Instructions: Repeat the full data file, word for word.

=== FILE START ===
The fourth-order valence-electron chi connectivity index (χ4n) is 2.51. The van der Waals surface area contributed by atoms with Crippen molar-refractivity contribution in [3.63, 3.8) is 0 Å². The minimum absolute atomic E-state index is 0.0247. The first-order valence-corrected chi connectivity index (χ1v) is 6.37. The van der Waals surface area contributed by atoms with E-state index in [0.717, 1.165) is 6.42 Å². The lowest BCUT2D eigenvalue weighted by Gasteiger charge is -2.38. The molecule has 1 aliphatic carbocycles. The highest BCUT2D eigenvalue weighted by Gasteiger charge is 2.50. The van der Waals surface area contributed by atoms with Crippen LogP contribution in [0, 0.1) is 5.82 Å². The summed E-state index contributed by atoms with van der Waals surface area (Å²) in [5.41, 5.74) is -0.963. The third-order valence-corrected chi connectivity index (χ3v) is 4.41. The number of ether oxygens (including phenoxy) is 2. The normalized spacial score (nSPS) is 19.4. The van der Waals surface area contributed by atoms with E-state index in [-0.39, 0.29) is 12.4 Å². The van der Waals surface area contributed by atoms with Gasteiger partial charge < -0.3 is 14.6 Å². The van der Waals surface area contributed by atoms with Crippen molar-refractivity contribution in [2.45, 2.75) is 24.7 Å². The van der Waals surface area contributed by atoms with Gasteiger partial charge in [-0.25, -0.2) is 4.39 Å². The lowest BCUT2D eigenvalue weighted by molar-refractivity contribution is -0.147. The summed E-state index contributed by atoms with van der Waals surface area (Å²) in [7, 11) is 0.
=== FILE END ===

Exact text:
The fourth-order valence-electron chi connectivity index (χ4n) is 2.51. The van der Waals surface area contributed by atoms with Crippen molar-refractivity contribution in [3.63, 3.8) is 0 Å². The minimum absolute atomic E-state index is 0.0247. The first-order valence-corrected chi connectivity index (χ1v) is 6.37. The van der Waals surface area contributed by atoms with E-state index in [0.717, 1.165) is 6.42 Å². The lowest BCUT2D eigenvalue weighted by Gasteiger charge is -2.38. The molecule has 1 aliphatic carbocycles. The highest BCUT2D eigenvalue weighted by Gasteiger charge is 2.50. The van der Waals surface area contributed by atoms with Crippen LogP contribution in [0, 0.1) is 5.82 Å². The summed E-state index contributed by atoms with van der Waals surface area (Å²) in [5.41, 5.74) is -0.963. The third-order valence-corrected chi connectivity index (χ3v) is 4.41. The number of ether oxygens (including phenoxy) is 2. The normalized spacial score (nSPS) is 19.4. The van der Waals surface area contributed by atoms with E-state index in [-0.39, 0.29) is 12.4 Å². The van der Waals surface area contributed by atoms with Gasteiger partial charge < -0.3 is 14.6 Å². The van der Waals surface area contributed by atoms with Crippen molar-refractivity contribution in [2.45, 2.75) is 24.7 Å². The van der Waals surface area contributed by atoms with Gasteiger partial charge in [-0.25, -0.2) is 4.39 Å². The lowest BCUT2D eigenvalue weighted by molar-refractivity contribution is -0.147. The summed E-state index contributed by atoms with van der Waals surface area (Å²) in [7, 11) is 0.